HOME > Chowhound > Cookware >

Discussion

thoughts on commercial gas ranges

We are renovating an older home and are looking to put in a commercial gas range. We thought we would purchase a Viking, but after reading some reviews I am leary. ANy thoughts?

  1. Click to Upload a photo (10 MB limit)
Delete
  1. Some friends have one and it throws an enormous amount of heat into their kitchen, even just from the pilot lights. Check to make sure that you have adequate AC to the kitchen. You may need a larger gas line to the kitchen, possibly heavier service to the house. Also fire codes for residential use of the range may differ. Clearances to cabinets could require special installation.
    The sales staff at the supplier also told me they were much harder to clean than the residential models. More nooks, crannies and exposed parts.

    4 Replies
    1. re: MakingSense

      Have your friends had problems with the actual reliabilty of the range, ie, burners going out and then troubel with the repairs. Also any thought on gas oven versus electric

      1. re: MakingSense

        I agree that it isn't a good idea to take a range made for commercial use and install it in a home kitchen. However, some manufacturers such as Wolf have modified some models of their ranges and equipped them with features such as heavy duty heat insulation so that they conform to established standards for home use.

        1. re: MakingSense

          Making sense is 100 % right. I had to buy a Semi Commerical stove from Wolf ($$$$$) instead of a commercial stove from Garland. It is insluated and will be cover under my ins policy in NYC.

          1. re: MakingSense

            My Viking does not have pilot lights but rather electric ignition for each burner.

          2. Check your local zoning and fire regulations, which may require additional fireproofing of your kitchen or ban commercial ranges outright. Also, check with your insurer; a commercial range may void your home insurance policy.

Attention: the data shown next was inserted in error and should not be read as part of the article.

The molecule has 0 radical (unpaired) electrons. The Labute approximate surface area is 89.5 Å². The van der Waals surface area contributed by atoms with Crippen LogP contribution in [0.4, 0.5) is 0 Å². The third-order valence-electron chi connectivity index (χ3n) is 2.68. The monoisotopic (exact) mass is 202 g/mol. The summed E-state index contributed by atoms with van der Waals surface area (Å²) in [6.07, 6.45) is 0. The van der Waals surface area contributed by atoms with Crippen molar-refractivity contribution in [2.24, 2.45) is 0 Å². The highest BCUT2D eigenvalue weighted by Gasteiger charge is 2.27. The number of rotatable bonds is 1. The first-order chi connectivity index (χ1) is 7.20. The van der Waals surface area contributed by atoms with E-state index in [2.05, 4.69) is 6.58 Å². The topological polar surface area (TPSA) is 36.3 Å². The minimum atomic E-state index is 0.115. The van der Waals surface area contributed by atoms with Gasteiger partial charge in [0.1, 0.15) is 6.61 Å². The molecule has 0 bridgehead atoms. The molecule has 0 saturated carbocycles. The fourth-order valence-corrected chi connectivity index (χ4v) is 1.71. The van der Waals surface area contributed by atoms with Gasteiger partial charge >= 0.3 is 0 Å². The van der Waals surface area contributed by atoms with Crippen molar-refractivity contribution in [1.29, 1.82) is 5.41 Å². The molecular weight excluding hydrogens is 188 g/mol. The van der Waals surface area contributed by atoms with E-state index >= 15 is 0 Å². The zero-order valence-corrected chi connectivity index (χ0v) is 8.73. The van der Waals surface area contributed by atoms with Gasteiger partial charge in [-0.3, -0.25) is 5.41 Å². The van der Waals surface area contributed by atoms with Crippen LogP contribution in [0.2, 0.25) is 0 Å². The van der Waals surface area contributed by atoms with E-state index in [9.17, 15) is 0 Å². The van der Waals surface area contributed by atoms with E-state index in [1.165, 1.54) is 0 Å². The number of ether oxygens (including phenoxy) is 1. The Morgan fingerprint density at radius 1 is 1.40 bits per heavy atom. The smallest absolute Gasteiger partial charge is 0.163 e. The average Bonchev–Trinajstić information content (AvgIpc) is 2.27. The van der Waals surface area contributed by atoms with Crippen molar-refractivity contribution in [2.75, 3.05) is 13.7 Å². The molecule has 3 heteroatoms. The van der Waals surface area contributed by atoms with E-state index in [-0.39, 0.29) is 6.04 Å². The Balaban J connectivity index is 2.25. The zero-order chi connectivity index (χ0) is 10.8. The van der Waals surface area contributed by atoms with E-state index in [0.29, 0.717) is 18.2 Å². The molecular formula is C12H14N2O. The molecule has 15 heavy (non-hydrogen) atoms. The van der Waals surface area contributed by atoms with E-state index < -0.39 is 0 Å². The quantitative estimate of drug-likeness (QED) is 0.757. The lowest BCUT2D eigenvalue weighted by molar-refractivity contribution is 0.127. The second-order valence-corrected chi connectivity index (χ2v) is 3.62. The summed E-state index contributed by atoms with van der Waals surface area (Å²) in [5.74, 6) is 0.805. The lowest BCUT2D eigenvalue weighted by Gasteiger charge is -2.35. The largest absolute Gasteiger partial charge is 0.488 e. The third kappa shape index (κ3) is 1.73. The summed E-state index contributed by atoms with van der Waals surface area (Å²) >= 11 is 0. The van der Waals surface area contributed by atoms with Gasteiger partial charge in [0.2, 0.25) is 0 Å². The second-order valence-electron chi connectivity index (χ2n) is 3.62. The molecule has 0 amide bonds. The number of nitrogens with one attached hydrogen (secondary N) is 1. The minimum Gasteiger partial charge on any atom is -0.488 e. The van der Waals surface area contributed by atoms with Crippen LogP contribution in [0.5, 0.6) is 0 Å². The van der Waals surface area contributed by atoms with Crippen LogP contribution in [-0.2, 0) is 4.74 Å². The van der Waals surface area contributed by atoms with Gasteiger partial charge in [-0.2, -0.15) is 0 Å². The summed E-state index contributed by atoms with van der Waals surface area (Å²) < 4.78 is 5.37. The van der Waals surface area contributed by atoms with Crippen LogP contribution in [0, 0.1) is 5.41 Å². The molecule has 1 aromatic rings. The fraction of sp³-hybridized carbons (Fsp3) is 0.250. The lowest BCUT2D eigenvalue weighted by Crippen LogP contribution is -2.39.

1 Reply
            1. re: carswell

              I am glad to hear about the warnings - but I was unclear when I posted my question - we are looking at a commercial style not straight commercial so the zoning will not be an issue. Bravo for those who do the actual commercial ranges though.

            2. When we remodeled our 80 year old kitchen I put in a 30" Garland, 4 burner, gas oven. That was as big as I could go. There is no pilot light, has ignitors. It does put off some heat, especially the oven. And, being a gas oven, it's not self cleaning. But, I wouldn't trade it for anything, nothing beats cooking on those super burners. Oh, there was no problem with insurance to my knowledge. This remodel was done 8 years ago. Have never had a burner go out but have had to replace the ignitor in the oven one time.

              1 Reply
              1. re: rtmonty

                I would love to know more. I looked at the garland website -- I don't think they make a 30" range any longer but I may consider a 24" one. Anything larger than 30" is out of the question for my small kitchen. What do you have around the stove, since it appears from the specs that you have to keep a clearance of at least 14" of flammable materials on either side and 6" behind?

              2. Since you mention Viking as your example, it's unclear whether you're talking about a "commercial-style" range or a true commercial range. Viking falls into the former category. Most true commercial ranges aren't insulated as well, as Sam D mentions. They aren't intended to be slid in between cabinets because of the heat they throw off. You may get into issues with your insurance, fire inspector, et al, unless you incorporate features into your home kitchen that'll make it look a lot more like a restaurant kitchen.

                Lots of folks have commercial-style ranges and love them. Just realize that the much-higher price tag is in part a result of adding those features that make it safer for installation in a home environment.

                We have a 36" Bluestar, which is descended from the home version of the Garland restaurant range. It's all gas, and we love it so far.

                1 Reply
                1. re: ted

                  thanks, to clarify we are talking about Comm-Style not straight commercial. I should have made that clearer because a lot of respones relate to actual commercial not comm-style.

                2. I have a 10+ year old Dynasty commercial four burner which I purchased used. The gas oven does throw out a fair bit of heat, but it's fantastic to cook on. Our kitchen units are freestanding with ample ventilation and a powerful range hood, so there's no problem. I need to use the hood when the oven is on, it makes a huge difference to the temperature in the kitchen. In winter that's no problem of course, we just turn the heating down.

                  It does have ignitors, so no problems with a pilot light. A domestic gas line is more than adequate for most cookers - your central heating and hot water will pull way more gas than a stove.